Australian-based research and technology company Sleeptite, has today announced its non-invasive sensor monitoring system, REMi, will be used in a world-first sleep disorder diagnosis evaluation and monitoring trial.
The REMi Sleep Diagnosis Evaluation Trial will be conducted in partnership with researchers from Flinders University and RMIT University and will see the REMi platform of invisible mattress sensors tested for their capability as a sleep disorder validation tool.
Sleeptite’s REMi, launched in March, has been designed to non-intrusively monitor aged care residents off the surface of a mattress providing insight into their presence, position, posture and sleep health status.
The REMi platform will now be put to the test by experts from the Flinders Health and Medical Research Institute Sleep Health team at Flinders University in collaboration with the Functional Materials and Microsystems Research Group at RMIT.
“When we set out to develop REMi, our entire collaboration team knew we had a product that had the potential to provide sleep diagnostic information outside of an aged care setting,” Sleeptite CEO Cameron van den Dungen said.
“With a recent report from the Sleep Health Foundation and Deloitte showing 1 in 10 Australians suffer from a sleep disorder at a national economic cost of $14.4 billion there has never been a greater need for research in this space.
“I am so excited to see further scientific research show how the Sleeptite REMi platform can be used as a sleep diagnostic tool to determine sleep disorders such as sleep apnoea,” he continued.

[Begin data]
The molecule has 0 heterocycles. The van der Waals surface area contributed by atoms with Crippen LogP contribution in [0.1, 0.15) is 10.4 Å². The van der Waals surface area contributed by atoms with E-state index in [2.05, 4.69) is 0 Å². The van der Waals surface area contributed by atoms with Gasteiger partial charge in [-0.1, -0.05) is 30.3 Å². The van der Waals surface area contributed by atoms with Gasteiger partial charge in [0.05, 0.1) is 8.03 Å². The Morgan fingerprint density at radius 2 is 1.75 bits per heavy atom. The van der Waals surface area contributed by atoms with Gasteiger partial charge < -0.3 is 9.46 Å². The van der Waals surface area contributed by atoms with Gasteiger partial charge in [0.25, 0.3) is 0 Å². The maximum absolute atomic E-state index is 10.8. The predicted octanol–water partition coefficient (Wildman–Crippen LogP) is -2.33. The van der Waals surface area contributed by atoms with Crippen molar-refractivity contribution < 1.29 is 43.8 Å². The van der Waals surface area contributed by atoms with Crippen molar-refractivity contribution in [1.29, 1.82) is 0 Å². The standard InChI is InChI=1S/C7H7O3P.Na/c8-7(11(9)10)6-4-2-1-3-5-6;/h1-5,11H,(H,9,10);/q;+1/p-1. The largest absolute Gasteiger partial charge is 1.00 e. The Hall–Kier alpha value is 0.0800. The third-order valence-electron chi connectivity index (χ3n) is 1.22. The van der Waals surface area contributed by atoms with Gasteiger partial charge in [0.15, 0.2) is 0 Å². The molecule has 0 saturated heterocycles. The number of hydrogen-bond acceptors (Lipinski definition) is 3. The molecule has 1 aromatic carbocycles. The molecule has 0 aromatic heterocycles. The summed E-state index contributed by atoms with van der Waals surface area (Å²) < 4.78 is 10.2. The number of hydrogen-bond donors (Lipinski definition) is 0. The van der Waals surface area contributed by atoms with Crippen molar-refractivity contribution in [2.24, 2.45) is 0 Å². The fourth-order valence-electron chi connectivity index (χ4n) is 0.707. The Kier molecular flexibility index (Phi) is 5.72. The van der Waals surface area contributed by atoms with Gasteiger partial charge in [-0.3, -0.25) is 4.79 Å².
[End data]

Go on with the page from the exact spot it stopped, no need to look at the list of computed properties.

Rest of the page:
The REMi Sleep Diagnosis Evaluation Trial, conducted at Flinders University’s Adelaide research centre, is expected to last six months and will include:
- further sensor capability testing of the REMi sensors
- identifying key sleep-related parameters
- establishing relationships between sensor signals and sleep measurements, and
- developing an algorithm that will recognise sleep quality
The REMi Sleep Diagnosis Evaluation Trial will involve 30 participants and will be evaluated against polysomnography (PSG) results, which are considered the current industry gold standard for sleep evaluation.
“REMi is a nearable technology, which has been designed to ensure the person being monitored by the sensors is unaware of their presence,” Sleeptite CEO, Cameron van den Dungen said.
The multidisciplinary team at Flinders University includes clinical, psychology, physiology and engineering experts who understand respiratory and non-respiratory sleep disorders and other aspects of sleep science.
They will be supported by the Flinders University Medical Device Research Institute, led by Professor Karen Reynolds.
The REMi Sleep Diagnosis Evaluation Trial was made possible due to funding received from the CRC for Alertness, Safety and Productivity (Alertness CRC) which was part of the Australian Government’s Cooperative Research Centres (CRC) Program.
- 1 in 10 Australians have a sleep disorder that can substantially affect their wellbeing, safety and productivity.
- In the last financial year (2019-20) poor sleep cost the Australian economy $14.4 billion
- This equates to 0.73% of Australian GDP
- Less than 7% of these costs are for sleep disorder treatments
- Non-financial costs of the loss of wellbeing totalled an additional $36.6 billion
- This represents 3.2% of total Australian burden of disease for the year.
- These costs were distributed across the three major sleep disorders – obstructive sleep apnoea, insomnia and restless legs syndrome.